Eight days ago, News Limited published an article about the asking price of 500 Bitcoins for a Gold Coast Sovereign Islands Mansion, valuing the property at a little over $6 million. Then, at the time of print, one Bitcoin was trading for $12,678
Today, according to Google, one Bitcoin is trading for $15,500, which would mean the asking price of the property today – if still at 500 Bitcoins – is $7.7 million. A staggering $1.7 million increase in 8 days.
So What Is Bitcoin And Will More People Be Using It To Transact Property?
Bitcoin is a decentralised digital currency whereby users can send money directly from one person to another with no need to use a bank to hold money. Bitcoin is similar to shares in that its value can fluctuate daily. As you can see from the graph from Google, Bitcoin is up thousands of dollars recently, an increase of more than 500% this year.
How Would You Settle When Buying With Bitcoins?
The ‘simplest’ way to transact with Bitcoins would be to agree on a number of Bitcoins for a property. Allow for possibly a 20% deposit of those Bitcoins to be held in trust, assuming you can find a lawyer with some kind of trust account or equivalent. Then the conveyancers or lawyers facilitate the transfer of title deeds from one party to another, while the 80% balance of Bitcoins are paid securely somehow.
However, if the price of the property was agreed in Australian dollars, as you can see from the above example where 500 Bitcoin has fluctuated $1.7 million in just a week, this creates all manner of headache for conveyancers and lawyers, as the currency has been known to fall up to 20% also at times.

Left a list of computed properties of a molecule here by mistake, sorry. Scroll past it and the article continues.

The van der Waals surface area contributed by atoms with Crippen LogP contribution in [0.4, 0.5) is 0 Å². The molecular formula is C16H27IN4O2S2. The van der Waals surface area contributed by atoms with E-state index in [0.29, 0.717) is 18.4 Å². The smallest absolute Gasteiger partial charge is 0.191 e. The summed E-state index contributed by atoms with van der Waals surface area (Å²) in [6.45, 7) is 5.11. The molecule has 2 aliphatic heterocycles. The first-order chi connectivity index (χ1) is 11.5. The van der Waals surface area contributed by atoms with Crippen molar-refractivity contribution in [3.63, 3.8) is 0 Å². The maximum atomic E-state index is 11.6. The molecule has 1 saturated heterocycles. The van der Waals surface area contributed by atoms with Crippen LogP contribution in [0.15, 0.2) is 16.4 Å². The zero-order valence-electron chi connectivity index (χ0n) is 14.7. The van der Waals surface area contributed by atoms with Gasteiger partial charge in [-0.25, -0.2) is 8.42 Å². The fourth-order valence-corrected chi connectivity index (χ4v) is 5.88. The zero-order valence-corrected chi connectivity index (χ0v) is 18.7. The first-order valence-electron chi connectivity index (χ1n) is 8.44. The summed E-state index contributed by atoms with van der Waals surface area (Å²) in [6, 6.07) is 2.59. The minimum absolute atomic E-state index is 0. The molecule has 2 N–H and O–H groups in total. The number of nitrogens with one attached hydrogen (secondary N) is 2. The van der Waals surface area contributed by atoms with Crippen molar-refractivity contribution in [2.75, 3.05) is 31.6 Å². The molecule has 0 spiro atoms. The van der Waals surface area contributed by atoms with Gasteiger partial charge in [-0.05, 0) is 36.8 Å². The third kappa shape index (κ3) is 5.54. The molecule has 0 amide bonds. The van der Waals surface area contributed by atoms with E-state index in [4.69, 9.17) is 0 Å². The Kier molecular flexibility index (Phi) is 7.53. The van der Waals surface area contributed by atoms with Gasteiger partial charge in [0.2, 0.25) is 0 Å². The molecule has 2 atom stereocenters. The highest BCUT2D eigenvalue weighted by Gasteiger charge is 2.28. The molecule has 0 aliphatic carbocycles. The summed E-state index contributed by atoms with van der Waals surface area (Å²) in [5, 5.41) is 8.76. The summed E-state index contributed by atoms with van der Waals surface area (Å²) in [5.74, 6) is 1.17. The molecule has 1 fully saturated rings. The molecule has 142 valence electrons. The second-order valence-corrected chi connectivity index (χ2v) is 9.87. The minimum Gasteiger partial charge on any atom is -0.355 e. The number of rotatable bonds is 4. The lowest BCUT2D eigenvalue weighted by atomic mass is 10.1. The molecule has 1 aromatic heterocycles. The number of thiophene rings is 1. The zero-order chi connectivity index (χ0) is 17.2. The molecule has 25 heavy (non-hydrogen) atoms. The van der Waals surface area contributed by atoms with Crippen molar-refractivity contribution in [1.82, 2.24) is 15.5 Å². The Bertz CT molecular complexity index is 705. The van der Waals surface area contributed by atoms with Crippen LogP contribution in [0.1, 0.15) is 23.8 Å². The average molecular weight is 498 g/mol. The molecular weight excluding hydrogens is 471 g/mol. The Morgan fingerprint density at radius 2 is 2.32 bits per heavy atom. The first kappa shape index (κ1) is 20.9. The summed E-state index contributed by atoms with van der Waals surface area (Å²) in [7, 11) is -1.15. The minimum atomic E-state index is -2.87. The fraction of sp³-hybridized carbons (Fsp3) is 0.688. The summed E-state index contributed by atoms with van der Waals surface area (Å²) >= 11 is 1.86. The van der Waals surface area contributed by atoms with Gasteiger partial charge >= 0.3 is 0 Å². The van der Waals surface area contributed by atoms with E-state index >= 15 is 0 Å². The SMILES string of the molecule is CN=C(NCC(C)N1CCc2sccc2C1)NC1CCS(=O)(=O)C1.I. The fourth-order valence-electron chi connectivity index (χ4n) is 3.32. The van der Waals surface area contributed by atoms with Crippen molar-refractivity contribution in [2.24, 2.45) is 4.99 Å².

What Are The Risks Trading In Bitcoins?
Bitcoin is the best-known of the new cryptocurrencies and is currently enjoying a surge in popularity which is pushing the price up. But as you can see from the graph there are dips in price as well, which are caused by a whole range of factors from sell off and loss in consumer confidence.
One of the risks is that there are Bitcoin billionaires sitting on hundreds of millions of dollars worth of this currency. If they were to offload these enormous holdings, there is the potential to send shockwaves through the market, as it has in the past. This can cause a panic mass sell-off, so the price would drop. Just like the share market has its ups and downs.
The other risks associated to trading in Bitcoin include the regulatory risk of countries potentially banning the trade in Bitcoin. The risks of large-scale hack. Transactions are untraceable. It’s easy to lose your Bitcoins and once lost, they are gone forever. If you accidently make a bigger payment with Bitcoin – gone! Forever! In 2016 a Bitcoiner accidently sent $137,000 instead of $5 with no way to get it back.
Imagine Losing Your Hard Drive with $100 million in Bitcoins!
James Howel lost 75,000 Bitcoins in 2013, after throwing away his hard drive which had at the time, around $4 million worth of Bitcoins. Today that hard drive, buried beneath trash in a landfill site near his home in Newport, Wales is now worth over $100 million!